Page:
The Detroit Institute of Arts has about 2,800 city-owned pieces of art that have been valued at between $454 million and $867 million. (Daniel Mears / The Detroit News)
The Detroit Institute of Arts is expected to announce Monday that the city’s hometown automakers will contribute about $26 million toward the museum’s $100 million share of a fund to aid city workers’ pensions, The Detroit News has learned.
General Motors Co. and Ford Motor Co., through their charitable foundations, are expected to make contributions of $10 million each toward the effort to protect the DIA art collection in Detroit’s bankruptcy, sources close to the situation have told The News.
Chrysler Group LLC has committed a $6 million donation, a source confirmed Friday.
The DIA said Friday it would make a “major” announcement regarding its role in the so-called “grand bargain” that pools $466 million in private funds and $195 million in state tax dollars to limit cuts to pensions for 32,000 past and present city workers.
“Ford has been a longtime supporter of the DIA and its contributions to southeast Michigan,” Ford spokesman Todd Nissen said Friday. “We are having confidential discussions with the DIA but do not have any announcements to make at this time.”
In exchange for the money and a consensual resolution to Detroit’s historic bankruptcy, the DIA’s contribution to the pension funds would help the museum sever its ties to municipal government and shield its 60,000-piece collection from a fire sale to satisfy city creditors.
DTE Energy Co. also has been considering a $5 million contribution, a source said.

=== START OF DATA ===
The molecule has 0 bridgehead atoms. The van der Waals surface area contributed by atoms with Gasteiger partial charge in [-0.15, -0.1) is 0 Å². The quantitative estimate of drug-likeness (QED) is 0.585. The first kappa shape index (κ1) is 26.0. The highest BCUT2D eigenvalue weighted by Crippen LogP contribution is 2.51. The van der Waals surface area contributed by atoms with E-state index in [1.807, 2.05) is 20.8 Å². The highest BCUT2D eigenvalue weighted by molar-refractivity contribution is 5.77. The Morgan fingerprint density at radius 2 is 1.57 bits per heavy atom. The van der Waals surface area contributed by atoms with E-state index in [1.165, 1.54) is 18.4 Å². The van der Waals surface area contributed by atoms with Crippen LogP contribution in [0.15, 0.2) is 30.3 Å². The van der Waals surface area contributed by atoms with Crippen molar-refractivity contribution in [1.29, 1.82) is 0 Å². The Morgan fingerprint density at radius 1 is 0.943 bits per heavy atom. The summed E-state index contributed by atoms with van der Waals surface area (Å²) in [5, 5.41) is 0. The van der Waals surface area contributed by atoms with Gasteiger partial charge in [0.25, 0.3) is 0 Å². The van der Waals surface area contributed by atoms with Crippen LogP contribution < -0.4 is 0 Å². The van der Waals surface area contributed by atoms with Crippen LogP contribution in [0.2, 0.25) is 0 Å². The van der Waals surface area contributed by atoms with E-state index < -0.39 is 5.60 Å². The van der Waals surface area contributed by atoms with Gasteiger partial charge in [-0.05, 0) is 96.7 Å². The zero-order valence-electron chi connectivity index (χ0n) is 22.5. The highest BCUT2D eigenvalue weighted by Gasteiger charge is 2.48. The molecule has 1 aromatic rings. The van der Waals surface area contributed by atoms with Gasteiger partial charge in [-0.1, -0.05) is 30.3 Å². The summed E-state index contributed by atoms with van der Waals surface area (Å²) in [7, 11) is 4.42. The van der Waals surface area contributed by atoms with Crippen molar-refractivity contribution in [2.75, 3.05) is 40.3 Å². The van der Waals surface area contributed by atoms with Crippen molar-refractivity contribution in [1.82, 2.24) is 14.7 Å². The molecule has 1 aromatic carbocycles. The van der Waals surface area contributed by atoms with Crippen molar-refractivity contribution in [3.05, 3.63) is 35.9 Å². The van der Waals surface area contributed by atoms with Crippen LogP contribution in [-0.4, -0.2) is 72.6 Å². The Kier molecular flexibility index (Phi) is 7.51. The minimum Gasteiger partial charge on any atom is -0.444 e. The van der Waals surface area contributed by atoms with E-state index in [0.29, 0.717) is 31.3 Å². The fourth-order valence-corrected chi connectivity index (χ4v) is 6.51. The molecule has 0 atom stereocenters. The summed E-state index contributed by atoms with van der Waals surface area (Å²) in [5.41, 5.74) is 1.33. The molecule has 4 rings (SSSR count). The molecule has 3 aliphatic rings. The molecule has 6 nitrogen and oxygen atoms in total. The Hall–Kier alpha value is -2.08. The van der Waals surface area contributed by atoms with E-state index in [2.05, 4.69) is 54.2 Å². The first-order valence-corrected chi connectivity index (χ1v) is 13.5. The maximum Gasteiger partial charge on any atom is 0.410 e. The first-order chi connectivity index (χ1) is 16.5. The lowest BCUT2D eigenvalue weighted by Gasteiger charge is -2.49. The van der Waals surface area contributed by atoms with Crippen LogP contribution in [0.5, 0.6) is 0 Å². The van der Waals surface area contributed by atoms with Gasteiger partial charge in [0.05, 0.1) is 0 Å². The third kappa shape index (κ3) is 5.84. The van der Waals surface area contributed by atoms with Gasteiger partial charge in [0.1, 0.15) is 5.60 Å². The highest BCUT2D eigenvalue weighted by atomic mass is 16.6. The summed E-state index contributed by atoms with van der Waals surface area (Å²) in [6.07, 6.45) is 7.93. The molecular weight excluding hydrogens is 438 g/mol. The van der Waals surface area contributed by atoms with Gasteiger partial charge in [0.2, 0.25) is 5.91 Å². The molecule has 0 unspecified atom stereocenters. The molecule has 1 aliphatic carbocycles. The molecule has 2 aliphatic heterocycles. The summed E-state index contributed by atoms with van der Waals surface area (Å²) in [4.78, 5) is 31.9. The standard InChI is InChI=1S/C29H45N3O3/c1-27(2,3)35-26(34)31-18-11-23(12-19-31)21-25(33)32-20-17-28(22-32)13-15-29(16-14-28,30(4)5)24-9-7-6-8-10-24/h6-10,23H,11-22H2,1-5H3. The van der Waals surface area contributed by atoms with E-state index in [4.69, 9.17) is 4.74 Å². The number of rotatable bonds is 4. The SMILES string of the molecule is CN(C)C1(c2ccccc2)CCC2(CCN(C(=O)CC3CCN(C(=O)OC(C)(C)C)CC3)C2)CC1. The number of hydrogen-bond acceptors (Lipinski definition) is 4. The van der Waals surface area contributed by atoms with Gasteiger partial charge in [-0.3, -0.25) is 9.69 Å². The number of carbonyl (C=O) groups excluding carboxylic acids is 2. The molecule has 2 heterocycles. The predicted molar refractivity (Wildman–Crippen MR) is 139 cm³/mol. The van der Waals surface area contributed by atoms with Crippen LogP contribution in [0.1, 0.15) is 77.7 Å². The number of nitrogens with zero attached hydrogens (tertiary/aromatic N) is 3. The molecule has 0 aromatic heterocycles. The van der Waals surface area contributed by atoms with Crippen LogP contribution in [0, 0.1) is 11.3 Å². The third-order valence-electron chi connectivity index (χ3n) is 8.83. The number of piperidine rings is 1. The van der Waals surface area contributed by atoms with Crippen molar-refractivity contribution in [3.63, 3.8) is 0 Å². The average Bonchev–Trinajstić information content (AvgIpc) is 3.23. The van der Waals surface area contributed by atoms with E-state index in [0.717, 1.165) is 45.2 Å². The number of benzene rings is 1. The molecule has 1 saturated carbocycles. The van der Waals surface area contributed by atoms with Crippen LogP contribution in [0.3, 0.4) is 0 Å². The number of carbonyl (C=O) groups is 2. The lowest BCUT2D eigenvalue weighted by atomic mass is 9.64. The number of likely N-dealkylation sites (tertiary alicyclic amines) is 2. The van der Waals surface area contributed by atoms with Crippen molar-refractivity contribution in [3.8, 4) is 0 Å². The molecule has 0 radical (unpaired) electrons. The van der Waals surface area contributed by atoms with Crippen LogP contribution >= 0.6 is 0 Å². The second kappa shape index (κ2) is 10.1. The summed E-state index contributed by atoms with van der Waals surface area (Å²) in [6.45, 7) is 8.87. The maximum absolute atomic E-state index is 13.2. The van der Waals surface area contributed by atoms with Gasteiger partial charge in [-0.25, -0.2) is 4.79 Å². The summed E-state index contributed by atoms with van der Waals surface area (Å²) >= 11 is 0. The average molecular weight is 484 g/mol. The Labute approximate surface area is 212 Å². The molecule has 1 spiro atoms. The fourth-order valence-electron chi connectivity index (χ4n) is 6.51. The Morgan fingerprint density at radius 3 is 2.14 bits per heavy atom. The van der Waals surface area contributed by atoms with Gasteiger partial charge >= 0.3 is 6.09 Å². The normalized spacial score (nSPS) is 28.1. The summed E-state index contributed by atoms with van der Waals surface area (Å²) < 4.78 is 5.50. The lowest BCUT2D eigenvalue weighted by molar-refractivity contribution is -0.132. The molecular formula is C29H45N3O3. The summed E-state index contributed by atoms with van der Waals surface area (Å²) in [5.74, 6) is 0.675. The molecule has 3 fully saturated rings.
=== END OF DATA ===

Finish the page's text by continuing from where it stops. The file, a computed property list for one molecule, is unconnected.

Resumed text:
It’s still to be determined over how many years the automakers and their charitable foundations would make the contributions to the DIA, sources said.
The DIA has pledged $100 million over 20 years, though the city’s bankruptcy reorganization plan says the museum can get a discount for contributing money up front.
The Michigan Legislature on Tuesday approved a lump sum $194.8 million state contribution toward the pension rescue fund, a discount from the $350 million 20-year pledge Gov. Rick Snyder made in January.
Twelve regional and national foundations have pledged $366 million over 20 years toward rescuing pensioners from deep reductions in their retirement benefits and preserving the art collection in Detroit.
Monday’s announcement is expected to kick off the museum’s fundraising drive, sources said, in an effort to get other big Michigan corporations to contribute to the cause.
DIA leaders have reportedly already approached Dan Gilbert’s Quicken Loans Inc. and affiliated companies, and industrialist Roger Penske, among others, for donations.
The museum’s efforts to raise the $100 million for the bankruptcy settlement come as it is in the midst of a campaign to more than double its endowment to $400 million in 10 years.
As of June 2013, the DIA’s endowment stood at $152 million.
The DIA said in a statement Friday that museum Director Graham Beal and board chairman Eugene Gargaro Jr. will make a “major grand bargain announcement” at 11 a.m. Monday in the Woodward Avenue museum’s famous Riveria Court. Snyder “will offer remarks” at the announcement, his office said Friday.
When reached by The News, DIA executive vice president and chief operating officer Annmarie Erickson declined comment.
About 2,800 city-owned pieces of art have been valued at between $454 million and $867 million. Some creditors want Detroit to sell the art to help settle the city’s debt.
But the plan avoids the sale by effectively transferring city-owned art to a private nonprofit that would be entrusted with the 60,000-piece collection.
The 100-gallery DIA has been a city-owned museum since 1919.
Detroit News Staff Writer Michael Hodges and the Associated Press contributed.